Thousands without heating as record cold grips Ukraine

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Ukraine and Georgia are facing an energy crisis as the coldest weather in a generation forces them to use record amounts of gas.

Ukraine's Health Ministry reported that 181 people had died of exposure in the past five days, many of them homeless, and more than 3,000 people had been taken to hospital. Temperatures in Ukraine have plunged as low as minus 25C and it was minus 13C yesterday in the capital Kiev.

The unusual Arctic conditions have prompted Ukraine to use record amounts of gas, which has prompted Russia, its chief gas supplier, to accuse it of stealing gas destined for freezing western Europe.

A large number of Ukrainian factories may have to be closed until the crisis passes and in the city of Alchevsk, more than 67,000 people have been without heating for six days.

But the situation appears worse in Georgia, which appears to have run down gas reserves and many people are without electricity. The Georgian President, Mikhail Saakashvili, cut short his visit to the World Economic Forum in Davos, Switzerland, yesterday to deal with the crisis.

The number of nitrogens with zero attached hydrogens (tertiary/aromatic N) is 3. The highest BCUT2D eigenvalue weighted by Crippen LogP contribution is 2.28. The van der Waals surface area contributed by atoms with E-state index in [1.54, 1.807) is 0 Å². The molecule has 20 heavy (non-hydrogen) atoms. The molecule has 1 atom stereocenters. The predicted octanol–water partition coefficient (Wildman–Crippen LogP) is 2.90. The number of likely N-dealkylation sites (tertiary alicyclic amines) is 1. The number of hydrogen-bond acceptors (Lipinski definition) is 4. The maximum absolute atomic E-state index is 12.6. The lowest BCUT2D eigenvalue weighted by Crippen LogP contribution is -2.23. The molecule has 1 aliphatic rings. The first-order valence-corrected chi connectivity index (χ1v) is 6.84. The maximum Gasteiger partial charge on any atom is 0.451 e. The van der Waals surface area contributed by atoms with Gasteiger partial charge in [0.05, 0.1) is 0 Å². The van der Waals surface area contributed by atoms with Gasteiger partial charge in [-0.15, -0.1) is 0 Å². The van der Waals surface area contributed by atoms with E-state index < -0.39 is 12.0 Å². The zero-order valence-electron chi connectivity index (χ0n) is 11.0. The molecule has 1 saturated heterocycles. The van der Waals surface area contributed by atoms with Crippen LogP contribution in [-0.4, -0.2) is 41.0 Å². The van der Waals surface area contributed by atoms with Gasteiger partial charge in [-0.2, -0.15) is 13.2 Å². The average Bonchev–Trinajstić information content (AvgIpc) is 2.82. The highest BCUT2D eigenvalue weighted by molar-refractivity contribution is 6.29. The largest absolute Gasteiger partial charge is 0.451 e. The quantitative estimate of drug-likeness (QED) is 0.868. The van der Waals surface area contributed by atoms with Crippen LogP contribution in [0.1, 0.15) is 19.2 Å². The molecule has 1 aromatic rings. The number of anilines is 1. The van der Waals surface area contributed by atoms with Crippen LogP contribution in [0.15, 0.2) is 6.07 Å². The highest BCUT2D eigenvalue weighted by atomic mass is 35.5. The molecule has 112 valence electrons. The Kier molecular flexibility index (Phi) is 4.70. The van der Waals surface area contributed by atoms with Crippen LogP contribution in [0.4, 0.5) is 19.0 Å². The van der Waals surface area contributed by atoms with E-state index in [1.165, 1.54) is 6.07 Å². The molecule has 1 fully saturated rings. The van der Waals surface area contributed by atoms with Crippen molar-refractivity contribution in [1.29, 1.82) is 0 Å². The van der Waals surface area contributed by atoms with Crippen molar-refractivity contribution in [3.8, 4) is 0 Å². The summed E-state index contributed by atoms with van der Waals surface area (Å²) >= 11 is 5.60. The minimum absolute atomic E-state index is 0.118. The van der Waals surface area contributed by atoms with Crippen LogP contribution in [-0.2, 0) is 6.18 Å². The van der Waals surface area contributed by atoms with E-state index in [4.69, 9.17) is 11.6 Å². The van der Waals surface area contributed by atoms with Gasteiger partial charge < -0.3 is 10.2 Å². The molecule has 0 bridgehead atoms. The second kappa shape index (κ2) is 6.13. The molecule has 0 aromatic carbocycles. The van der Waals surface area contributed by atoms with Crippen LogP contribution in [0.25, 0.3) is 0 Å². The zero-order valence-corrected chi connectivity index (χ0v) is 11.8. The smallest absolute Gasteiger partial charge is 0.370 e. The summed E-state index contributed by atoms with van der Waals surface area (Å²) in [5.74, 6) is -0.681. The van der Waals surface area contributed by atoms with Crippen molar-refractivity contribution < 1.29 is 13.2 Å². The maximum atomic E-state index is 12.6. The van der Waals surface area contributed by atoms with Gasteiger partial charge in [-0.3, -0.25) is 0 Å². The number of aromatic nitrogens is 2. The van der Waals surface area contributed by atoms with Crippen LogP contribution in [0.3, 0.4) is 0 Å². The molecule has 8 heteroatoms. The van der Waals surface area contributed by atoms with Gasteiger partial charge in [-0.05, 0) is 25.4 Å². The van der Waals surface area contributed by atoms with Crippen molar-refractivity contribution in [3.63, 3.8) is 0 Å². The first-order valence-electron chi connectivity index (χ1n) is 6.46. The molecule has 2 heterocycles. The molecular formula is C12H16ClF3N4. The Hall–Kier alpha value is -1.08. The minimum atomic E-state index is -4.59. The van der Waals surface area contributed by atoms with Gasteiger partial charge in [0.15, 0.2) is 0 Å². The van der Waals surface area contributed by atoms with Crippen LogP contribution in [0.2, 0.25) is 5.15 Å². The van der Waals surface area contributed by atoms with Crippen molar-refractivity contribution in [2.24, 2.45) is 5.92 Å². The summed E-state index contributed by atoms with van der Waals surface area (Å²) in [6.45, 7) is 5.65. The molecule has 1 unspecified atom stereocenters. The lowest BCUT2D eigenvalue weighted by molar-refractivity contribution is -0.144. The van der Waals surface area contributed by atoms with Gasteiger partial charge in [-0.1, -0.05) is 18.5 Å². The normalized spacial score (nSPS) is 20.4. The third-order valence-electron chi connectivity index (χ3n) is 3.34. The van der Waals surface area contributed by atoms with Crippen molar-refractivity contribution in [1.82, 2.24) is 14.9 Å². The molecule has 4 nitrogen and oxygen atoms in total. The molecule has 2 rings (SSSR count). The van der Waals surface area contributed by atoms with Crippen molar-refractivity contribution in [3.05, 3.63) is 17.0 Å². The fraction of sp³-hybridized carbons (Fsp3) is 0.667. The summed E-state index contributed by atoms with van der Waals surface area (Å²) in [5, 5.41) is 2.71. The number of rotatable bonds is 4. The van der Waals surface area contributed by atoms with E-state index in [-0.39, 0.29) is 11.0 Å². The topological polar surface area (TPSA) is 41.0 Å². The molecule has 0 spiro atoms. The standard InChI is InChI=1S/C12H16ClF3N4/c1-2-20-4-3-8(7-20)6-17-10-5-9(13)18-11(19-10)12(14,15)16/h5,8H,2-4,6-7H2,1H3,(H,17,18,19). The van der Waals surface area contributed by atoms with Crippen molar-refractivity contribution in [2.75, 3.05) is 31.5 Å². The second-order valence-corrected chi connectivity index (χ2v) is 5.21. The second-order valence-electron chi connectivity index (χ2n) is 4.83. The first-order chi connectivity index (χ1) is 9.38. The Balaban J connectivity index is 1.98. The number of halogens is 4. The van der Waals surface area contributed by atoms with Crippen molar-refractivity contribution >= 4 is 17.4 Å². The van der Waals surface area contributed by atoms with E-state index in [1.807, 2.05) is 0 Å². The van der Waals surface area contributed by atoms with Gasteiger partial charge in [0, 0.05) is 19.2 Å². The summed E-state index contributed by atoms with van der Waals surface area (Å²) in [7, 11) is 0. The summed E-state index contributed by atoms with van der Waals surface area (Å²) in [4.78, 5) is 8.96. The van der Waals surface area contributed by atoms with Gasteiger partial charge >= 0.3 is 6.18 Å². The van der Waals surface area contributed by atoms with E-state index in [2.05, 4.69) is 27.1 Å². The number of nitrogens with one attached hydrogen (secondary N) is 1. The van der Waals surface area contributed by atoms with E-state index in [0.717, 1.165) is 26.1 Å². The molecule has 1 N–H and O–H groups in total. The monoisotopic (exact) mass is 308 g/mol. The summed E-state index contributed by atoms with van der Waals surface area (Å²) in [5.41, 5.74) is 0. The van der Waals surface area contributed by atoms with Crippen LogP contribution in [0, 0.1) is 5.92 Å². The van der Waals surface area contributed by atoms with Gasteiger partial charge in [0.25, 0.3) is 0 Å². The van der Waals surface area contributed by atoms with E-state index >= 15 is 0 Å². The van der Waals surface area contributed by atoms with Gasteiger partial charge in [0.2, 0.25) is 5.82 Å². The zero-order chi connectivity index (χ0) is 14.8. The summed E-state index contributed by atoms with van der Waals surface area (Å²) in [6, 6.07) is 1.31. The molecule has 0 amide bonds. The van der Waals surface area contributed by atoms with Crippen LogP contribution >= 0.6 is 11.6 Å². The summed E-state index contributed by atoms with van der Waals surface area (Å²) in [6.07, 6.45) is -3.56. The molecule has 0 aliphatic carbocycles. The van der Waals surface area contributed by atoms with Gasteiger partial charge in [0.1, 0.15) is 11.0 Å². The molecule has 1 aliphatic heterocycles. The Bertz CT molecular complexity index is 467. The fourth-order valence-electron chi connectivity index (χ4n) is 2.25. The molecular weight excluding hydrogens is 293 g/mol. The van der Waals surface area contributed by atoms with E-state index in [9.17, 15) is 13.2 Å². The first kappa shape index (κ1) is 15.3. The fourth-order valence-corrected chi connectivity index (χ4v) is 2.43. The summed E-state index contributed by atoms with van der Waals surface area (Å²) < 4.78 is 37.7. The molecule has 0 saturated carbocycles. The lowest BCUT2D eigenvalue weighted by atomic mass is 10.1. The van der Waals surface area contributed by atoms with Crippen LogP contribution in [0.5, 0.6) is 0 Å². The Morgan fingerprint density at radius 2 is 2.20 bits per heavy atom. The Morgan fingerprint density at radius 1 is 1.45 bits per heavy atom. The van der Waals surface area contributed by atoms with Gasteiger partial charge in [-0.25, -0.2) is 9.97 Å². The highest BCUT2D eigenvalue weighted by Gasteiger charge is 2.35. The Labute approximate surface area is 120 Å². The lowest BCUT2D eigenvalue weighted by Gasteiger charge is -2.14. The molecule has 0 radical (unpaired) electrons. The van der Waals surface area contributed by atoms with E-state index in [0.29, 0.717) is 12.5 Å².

Just about everything that could have gone wrong in Georgia has gone wrong. First the main pipeline supplying the country with Russian gas was mysteriously blown up by saboteurs and has yet to be repaired because of the cold weather. And then the fierce cold ruptured power lines leading from one of the country's most important hydroelectric power stations.

Mr Saakashvili was quick to blame foul play by the Russians, accusing them of trying to punish his country for adopting a pro-Western line in recent years. Moscow dismisses this as paranoid nonsense.

Whatever the truth, it was minus 7C in the capital Tbilisi yesterday. Schools were shut and power was restricted to hospitals, bakeries and water pumping stations. Much of the city was plunged into darkness, public transport ground to a halt and 40 per cent of residents were reported to be without heating gas. People were seen cutting down trees for firewood.